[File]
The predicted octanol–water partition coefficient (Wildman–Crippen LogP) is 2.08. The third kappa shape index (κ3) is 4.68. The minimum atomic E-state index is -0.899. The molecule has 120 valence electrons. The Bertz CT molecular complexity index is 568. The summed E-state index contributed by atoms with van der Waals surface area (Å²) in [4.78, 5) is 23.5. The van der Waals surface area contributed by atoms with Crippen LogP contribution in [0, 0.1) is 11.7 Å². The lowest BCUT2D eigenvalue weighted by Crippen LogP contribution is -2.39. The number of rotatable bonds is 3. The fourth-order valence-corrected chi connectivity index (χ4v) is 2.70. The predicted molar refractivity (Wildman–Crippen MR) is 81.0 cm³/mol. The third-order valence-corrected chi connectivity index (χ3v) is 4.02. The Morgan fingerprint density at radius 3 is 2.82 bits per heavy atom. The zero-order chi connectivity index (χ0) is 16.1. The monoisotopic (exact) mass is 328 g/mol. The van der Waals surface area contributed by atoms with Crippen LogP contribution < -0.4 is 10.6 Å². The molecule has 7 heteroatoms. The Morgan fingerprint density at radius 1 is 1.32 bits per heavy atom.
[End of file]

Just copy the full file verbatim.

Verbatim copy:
The predicted octanol–water partition coefficient (Wildman–Crippen LogP) is 2.08. The third kappa shape index (κ3) is 4.68. The minimum atomic E-state index is -0.899. The molecule has 120 valence electrons. The Bertz CT molecular complexity index is 568. The summed E-state index contributed by atoms with van der Waals surface area (Å²) in [4.78, 5) is 23.5. The van der Waals surface area contributed by atoms with Crippen LogP contribution in [0, 0.1) is 11.7 Å². The lowest BCUT2D eigenvalue weighted by Crippen LogP contribution is -2.39. The number of rotatable bonds is 3. The fourth-order valence-corrected chi connectivity index (χ4v) is 2.70. The predicted molar refractivity (Wildman–Crippen MR) is 81.0 cm³/mol. The third-order valence-corrected chi connectivity index (χ3v) is 4.02. The Morgan fingerprint density at radius 3 is 2.82 bits per heavy atom. The zero-order chi connectivity index (χ0) is 16.1. The monoisotopic (exact) mass is 328 g/mol. The van der Waals surface area contributed by atoms with Crippen LogP contribution < -0.4 is 10.6 Å². The molecule has 7 heteroatoms. The Morgan fingerprint density at radius 1 is 1.32 bits per heavy atom.